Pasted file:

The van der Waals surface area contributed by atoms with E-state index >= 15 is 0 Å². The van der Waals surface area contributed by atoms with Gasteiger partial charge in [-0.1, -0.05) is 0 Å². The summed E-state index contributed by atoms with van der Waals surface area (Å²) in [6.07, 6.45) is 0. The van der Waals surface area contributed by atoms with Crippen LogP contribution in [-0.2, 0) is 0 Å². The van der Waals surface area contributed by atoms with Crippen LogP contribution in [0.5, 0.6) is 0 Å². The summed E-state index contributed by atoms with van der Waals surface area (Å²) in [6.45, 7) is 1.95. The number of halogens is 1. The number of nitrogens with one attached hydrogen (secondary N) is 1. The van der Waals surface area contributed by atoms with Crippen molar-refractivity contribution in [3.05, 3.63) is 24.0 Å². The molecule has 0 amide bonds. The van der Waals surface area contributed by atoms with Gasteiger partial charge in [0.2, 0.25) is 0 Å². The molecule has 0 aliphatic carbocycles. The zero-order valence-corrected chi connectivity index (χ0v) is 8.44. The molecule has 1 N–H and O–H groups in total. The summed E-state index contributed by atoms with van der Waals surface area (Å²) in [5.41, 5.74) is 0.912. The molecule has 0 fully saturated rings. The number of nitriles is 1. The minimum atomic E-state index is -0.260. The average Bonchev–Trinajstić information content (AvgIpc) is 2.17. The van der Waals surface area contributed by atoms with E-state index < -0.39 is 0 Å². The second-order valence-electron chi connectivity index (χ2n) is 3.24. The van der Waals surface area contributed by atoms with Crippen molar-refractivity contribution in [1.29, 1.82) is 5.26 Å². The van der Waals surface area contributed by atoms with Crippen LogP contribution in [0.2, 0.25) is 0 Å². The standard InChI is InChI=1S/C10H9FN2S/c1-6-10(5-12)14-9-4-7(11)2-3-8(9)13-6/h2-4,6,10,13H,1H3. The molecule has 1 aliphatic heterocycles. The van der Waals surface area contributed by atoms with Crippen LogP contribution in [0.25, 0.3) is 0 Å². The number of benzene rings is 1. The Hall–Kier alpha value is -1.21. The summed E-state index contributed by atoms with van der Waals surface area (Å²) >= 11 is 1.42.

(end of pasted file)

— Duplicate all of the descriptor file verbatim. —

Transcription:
The van der Waals surface area contributed by atoms with E-state index >= 15 is 0 Å². The van der Waals surface area contributed by atoms with Gasteiger partial charge in [-0.1, -0.05) is 0 Å². The summed E-state index contributed by atoms with van der Waals surface area (Å²) in [6.07, 6.45) is 0. The van der Waals surface area contributed by atoms with Crippen LogP contribution in [-0.2, 0) is 0 Å². The van der Waals surface area contributed by atoms with Crippen LogP contribution in [0.5, 0.6) is 0 Å². The summed E-state index contributed by atoms with van der Waals surface area (Å²) in [6.45, 7) is 1.95. The number of halogens is 1. The number of nitrogens with one attached hydrogen (secondary N) is 1. The van der Waals surface area contributed by atoms with Crippen molar-refractivity contribution in [3.05, 3.63) is 24.0 Å². The molecule has 0 amide bonds. The van der Waals surface area contributed by atoms with Gasteiger partial charge in [0.2, 0.25) is 0 Å². The molecule has 0 aliphatic carbocycles. The zero-order valence-corrected chi connectivity index (χ0v) is 8.44. The molecule has 1 N–H and O–H groups in total. The summed E-state index contributed by atoms with van der Waals surface area (Å²) in [5.41, 5.74) is 0.912. The molecule has 0 fully saturated rings. The number of nitriles is 1. The minimum atomic E-state index is -0.260. The average Bonchev–Trinajstić information content (AvgIpc) is 2.17. The van der Waals surface area contributed by atoms with E-state index < -0.39 is 0 Å². The second-order valence-electron chi connectivity index (χ2n) is 3.24. The van der Waals surface area contributed by atoms with Crippen molar-refractivity contribution in [1.29, 1.82) is 5.26 Å². The van der Waals surface area contributed by atoms with Crippen LogP contribution in [0.2, 0.25) is 0 Å². The standard InChI is InChI=1S/C10H9FN2S/c1-6-10(5-12)14-9-4-7(11)2-3-8(9)13-6/h2-4,6,10,13H,1H3. The molecule has 1 aliphatic heterocycles. The van der Waals surface area contributed by atoms with Crippen LogP contribution in [0.25, 0.3) is 0 Å². The number of benzene rings is 1. The Hall–Kier alpha value is -1.21. The summed E-state index contributed by atoms with van der Waals surface area (Å²) >= 11 is 1.42.